Hello, February! I hope you enjoyed last month’s classic read, Little Women by Louisa May Alcott. It’s a new month, which means it is time for a new classic. This month, we’re reading The Oedipus Cycle of Sophocles!
Don’t forget: We have a Goodreads group! And we’re using #CBAM2017 to chat on Twitter, Facebook, and Instagram.
About the Cycle: The three plays that make up Sophocles’ Oedipus Cycle (sometimes referred to as the Three Theban Plays) are Antigone, Oedipus the King, and Oedipus at Colonus. Antigone and Oedipus the King are tragedies; Oedipus at Colonus is difficult to classify. Antigone was written around 441 b.c., Oedipus the King around 430 b.c., and Oedipus at Colonus around 406–405 b.c. (just before Sophocles died). The plays were all written and produced in Athens, Greece. Antigone, though written first, actually takes place after the other two.
The plays probably circulated in fifth-century b.c. Athens and have come down to modern editors through the scribal and editorial efforts of scholars in ancient Greece, ancient Alexandria, and medieval Europe. The most important modern edition of the Greek texts, prepared by A. C. Pearson, was published by Oxford University Press in 1924 and reprinted with corrections in 1928.
All three plays are set in the mythical past of ancient Greece. Antigone and Oedipus the King are set in Thebes, Oedipus at Colonus in Colonus (near Athens). In Oedipus the King, Tiresias tells Oedipus that Oedipus is responsible for the plague, and Oedipus refuses to believe him. In Oedipus at Colonus, Oedipus’s two sons, Eteocles and Polynices, are at war over the throne. Creon has been told by the oracle that only Oedipus’s return can bring an end to the civil strife in Thebes but Oedipus, furious at Thebes for exiling him, has no desire to return. Antigone’s major conflict is between Creon and Antigone. Creon has declared that the body of Polynices may not be given a proper burial because he led the forces that invaded Thebes, but Antigone wants to give her brother a proper burial.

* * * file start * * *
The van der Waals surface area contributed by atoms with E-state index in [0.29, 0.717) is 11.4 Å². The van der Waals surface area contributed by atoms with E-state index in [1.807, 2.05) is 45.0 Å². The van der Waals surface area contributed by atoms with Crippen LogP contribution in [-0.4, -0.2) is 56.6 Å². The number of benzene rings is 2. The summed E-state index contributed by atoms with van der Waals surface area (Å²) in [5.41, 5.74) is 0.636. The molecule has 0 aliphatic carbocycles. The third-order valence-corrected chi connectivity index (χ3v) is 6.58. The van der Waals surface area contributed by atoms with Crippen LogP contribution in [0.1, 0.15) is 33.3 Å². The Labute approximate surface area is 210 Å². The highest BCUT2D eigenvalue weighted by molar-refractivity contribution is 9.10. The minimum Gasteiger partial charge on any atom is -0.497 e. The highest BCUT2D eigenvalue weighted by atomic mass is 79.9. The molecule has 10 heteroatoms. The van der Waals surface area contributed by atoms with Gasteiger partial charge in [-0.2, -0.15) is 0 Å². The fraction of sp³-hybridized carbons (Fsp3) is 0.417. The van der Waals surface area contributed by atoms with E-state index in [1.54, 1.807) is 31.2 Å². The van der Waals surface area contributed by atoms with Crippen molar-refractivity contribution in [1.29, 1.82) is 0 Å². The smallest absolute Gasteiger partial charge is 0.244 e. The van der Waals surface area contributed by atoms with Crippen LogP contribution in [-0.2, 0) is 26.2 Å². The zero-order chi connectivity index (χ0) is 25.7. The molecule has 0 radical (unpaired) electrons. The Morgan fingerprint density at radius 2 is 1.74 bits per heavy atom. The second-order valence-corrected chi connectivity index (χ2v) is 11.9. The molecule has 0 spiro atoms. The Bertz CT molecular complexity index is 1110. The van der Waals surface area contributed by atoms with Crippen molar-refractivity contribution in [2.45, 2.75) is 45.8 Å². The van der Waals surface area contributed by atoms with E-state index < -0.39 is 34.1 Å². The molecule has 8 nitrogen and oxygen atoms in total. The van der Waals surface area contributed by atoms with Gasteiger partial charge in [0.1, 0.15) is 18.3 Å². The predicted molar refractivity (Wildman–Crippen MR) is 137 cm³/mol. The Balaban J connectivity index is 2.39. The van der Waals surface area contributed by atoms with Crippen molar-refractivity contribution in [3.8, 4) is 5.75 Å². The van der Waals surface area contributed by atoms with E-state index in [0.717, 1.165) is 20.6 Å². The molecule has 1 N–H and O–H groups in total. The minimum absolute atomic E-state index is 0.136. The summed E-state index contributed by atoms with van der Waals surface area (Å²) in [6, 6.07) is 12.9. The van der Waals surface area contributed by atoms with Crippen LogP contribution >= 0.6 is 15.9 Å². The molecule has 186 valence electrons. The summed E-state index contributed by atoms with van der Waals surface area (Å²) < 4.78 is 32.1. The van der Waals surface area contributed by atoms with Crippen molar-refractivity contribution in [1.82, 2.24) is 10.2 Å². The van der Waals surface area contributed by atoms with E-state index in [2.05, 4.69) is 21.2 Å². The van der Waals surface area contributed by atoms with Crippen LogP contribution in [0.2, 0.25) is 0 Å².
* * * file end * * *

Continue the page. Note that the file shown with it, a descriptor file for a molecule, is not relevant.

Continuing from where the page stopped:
Feel free to read at your own pace, post at your own pace (or not at all), and drop by to comment/chat about the book at any point. The schedule above is just the one I plan to use in order to keep myself organized and to provide some standard points and places for anyone who is reading along to get together and chat.
Note on Reading Order: The Theban plays were not written in chronological order. They were written for separate dramatic competitions and there are inconsistencies between them because they were not meant to be performed in sequence (scholars made that decision much later). It is believed they are three parts of separate groups of plays which have not survived. I will be reading the plays in the order of dramatic events rather than in the chronological order they were written.
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